“One hundred fifty,” Colin offered.

“I don’t want to see it split up and sold, any more than Colin does,” Angus said. “I’m not sure what your job situation is—”

Brody held up his hand. “Don’t even go there. I’m not staying.”

Angus went on, “And I’m not asking you to stay forever, just stay long enough to get Mom to retract her ultimatum.”

“I have a life in Seattle,” he lied. He lived in Seattle, but he didn’t know many more people in the big city than when he’d landed there eight years ago and found a temporary job as a bartender that he still worked part time while he pursued his second job, his real passion. “I can’t hang around here until Mom changes her mind.”

“At least stay until the end of the two months. Give Mom that. She loves you and wants to see you more often.”

“She can come to Seattle. The road goes both ways.”

“She wants you to come home,” Angus insisted.

“What he means is Mom wants the two of us to kiss and make up,” Colin finished.

Brody narrowed his eyes and stared at his younger brother. Because of Colin, he’d left home in the first place. Because his own brother betrayed him with the woman he was about to marry. He shook his head. “Not happening.”

“Eight years is a long time to hold a grudge,” Colin said. “I told you then I was sorry. What happened between me and Fancy shouldn’t have, and I’ve regretted it ever since.”

“You’re damn right it shouldn’t have happened.” Brody crossed to stand in front of Colin. “Who can you trust if you can’t trust your own brother?”

Angus stared at Colin, a frown drawing his brows together. “You slept with Brody’s fiancé?”

Colin’s gaze never waivered from Brody’s. “We didn’t mean for it to happen. She was upset…one thing led to another...” He shook his head. “We shouldn’t have done it, and we haven’t seen each other since.”

A long silence stretched between the brothers.

“Eight years, Brody,” Angus finally said. “That’s a long time. We’re family.”

Brody snorted. “That’s what I thought, until my brother betrayed me.”

Colin shook his head. “I told you it wouldn’t do any good.”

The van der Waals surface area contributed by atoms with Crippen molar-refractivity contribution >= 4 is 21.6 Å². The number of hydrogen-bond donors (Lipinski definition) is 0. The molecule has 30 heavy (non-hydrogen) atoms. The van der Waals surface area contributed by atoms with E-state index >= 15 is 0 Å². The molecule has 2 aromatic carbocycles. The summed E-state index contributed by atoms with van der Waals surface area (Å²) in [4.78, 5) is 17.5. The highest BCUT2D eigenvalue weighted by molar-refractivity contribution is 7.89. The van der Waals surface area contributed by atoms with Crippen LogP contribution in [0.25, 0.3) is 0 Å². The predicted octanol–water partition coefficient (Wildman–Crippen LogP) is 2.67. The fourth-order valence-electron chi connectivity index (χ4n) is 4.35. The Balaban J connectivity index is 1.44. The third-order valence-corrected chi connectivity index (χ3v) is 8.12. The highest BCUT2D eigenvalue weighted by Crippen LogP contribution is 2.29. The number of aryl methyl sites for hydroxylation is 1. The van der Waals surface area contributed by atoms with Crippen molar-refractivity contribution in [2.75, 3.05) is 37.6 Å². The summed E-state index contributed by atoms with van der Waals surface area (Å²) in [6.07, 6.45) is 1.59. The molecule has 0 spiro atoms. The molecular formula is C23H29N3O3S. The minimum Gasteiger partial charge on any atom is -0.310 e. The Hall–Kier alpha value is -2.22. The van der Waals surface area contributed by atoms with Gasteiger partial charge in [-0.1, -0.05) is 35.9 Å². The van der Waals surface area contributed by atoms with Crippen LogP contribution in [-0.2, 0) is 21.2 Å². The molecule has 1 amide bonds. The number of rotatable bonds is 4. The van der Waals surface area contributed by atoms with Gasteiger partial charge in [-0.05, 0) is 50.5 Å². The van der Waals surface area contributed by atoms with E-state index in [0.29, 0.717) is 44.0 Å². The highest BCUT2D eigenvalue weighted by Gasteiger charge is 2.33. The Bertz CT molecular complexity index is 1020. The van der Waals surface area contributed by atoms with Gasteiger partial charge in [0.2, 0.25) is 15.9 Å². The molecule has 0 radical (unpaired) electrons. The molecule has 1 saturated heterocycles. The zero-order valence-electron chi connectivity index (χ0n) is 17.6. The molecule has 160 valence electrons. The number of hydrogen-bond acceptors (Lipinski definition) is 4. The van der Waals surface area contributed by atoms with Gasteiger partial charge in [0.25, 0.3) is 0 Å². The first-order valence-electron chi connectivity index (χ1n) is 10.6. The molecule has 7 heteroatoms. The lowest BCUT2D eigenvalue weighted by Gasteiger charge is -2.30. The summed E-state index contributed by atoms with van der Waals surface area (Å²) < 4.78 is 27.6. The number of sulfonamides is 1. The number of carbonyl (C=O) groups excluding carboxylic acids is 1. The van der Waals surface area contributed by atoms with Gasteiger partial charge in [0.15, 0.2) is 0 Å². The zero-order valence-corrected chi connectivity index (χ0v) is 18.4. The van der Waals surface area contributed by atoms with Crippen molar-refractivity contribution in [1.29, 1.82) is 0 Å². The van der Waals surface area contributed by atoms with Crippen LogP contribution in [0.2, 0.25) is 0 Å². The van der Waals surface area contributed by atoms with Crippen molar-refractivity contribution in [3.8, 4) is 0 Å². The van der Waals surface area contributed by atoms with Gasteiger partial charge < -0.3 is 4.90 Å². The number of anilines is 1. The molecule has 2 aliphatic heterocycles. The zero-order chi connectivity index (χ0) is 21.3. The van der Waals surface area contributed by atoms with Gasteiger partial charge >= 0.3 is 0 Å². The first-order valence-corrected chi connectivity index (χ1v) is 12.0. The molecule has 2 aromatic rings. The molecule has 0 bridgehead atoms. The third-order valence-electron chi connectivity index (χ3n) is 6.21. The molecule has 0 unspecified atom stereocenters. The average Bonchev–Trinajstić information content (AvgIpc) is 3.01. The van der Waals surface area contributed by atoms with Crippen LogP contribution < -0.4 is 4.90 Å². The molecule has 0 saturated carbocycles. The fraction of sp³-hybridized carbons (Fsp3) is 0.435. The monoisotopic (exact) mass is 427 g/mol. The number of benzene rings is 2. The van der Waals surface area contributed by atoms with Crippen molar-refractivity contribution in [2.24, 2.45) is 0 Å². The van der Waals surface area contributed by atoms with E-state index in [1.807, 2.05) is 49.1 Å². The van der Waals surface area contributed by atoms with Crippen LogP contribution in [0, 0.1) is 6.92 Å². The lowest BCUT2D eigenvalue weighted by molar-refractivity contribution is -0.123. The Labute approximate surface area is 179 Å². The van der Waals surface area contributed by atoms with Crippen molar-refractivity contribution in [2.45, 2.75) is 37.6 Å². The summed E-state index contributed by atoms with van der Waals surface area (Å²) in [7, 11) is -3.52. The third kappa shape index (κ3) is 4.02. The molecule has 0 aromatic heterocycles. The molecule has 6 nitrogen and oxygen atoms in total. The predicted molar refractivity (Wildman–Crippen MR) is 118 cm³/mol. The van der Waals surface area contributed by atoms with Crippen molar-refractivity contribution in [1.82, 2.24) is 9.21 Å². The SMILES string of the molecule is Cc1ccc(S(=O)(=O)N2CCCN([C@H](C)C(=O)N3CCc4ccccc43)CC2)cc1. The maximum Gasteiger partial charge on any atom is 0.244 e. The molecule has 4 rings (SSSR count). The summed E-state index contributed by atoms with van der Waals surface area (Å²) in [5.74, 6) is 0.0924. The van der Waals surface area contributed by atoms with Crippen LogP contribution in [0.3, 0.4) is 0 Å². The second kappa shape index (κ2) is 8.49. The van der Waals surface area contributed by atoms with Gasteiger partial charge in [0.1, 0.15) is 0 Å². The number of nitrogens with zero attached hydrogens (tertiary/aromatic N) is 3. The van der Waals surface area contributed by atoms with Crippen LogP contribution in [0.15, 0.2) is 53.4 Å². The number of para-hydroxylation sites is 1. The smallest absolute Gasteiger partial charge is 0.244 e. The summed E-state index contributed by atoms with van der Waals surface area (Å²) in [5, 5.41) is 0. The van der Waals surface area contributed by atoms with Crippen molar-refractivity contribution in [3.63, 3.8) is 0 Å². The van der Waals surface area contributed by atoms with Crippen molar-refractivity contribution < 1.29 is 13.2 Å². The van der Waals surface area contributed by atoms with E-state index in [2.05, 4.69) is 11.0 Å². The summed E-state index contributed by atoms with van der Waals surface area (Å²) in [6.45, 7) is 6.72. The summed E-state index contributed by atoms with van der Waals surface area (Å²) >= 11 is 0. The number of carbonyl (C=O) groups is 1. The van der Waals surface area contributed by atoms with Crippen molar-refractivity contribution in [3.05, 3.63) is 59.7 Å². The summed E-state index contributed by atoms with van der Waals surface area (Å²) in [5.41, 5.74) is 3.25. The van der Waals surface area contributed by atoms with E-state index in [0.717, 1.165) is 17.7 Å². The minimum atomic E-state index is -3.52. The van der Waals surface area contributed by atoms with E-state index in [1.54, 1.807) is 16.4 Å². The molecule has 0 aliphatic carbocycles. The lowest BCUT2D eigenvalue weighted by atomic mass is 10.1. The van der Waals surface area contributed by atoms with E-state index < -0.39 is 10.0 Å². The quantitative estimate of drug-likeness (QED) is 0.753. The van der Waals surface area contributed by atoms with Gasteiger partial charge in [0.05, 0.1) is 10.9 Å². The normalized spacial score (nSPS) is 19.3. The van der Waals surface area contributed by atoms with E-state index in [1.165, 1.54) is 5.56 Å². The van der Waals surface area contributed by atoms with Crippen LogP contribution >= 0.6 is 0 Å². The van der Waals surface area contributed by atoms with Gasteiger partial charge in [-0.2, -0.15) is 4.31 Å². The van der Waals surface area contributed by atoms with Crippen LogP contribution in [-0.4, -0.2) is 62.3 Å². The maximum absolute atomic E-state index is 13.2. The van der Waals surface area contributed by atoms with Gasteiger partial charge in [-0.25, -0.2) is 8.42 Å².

“Colin…” Angus pinned the youngest McFarlan with the same stern stare their father used on them when they were in trouble as children, “…would you go help the women.”

Colin stood still for a moment longer, and then he turned and left the kitchen without another word.

“Whatever you have to say, I’m not listening. As soon as I’ve had a decent dinner and ten hours’ sleep, I’m on the road back to Seattle.”

Angus crossed the room and stood in front of Brody. “Fair enough.” Then he hugged Brody hard. “I’ve missed you, brother.”

When he stood back, the moisture in Angus’s eyes could not be mistaken. That alone tugged hard at Brody’s heart. “Two weeks. I’ll stay for two weeks.”

Angus nodded. “Thanks. Hopefully, within two weeks we can talk Mom out of selling the ranch, and we can all get back to living our lives, drama-free.”

That settled, Brody’s stomach grumbled. “What I’ve missed is Mom’s fried chicken. Do you think she’ll cook that for dinner?”

Angus grimaced. “Oh, one other thing. As part of Mom’s move-on-or-move-out ultimatum, she’s on strike. She’s not cooking, cleaning or buying groceries. We’re on our own for food and laundry.”

“You’re kidding, right?”

“I wish I were.” His face brightened. “I don’t suppose you’ve picked up some cooking skills in your eight years on the West Coast?”

“I eat out all the time. I even burn toast.” His stomach growled. “What do you do for dinner around here?”

“We eat at the diner in Temptation for the most part, but the Ugly Stick Saloon is having a barbeque tonight on account of the rodeo being in town. Gwen and Dalton are headed back to Dallas this afternoon. Mom’s having dinner at Mrs. Reinhardt’s. Colin and I were headed to the Ugly Stick. You’re welcome to join us.”

BOOK: Boots and The Rogue: Ugly Stick Saloon, Book 10
11.96Mb size Format: txt, pdf, ePub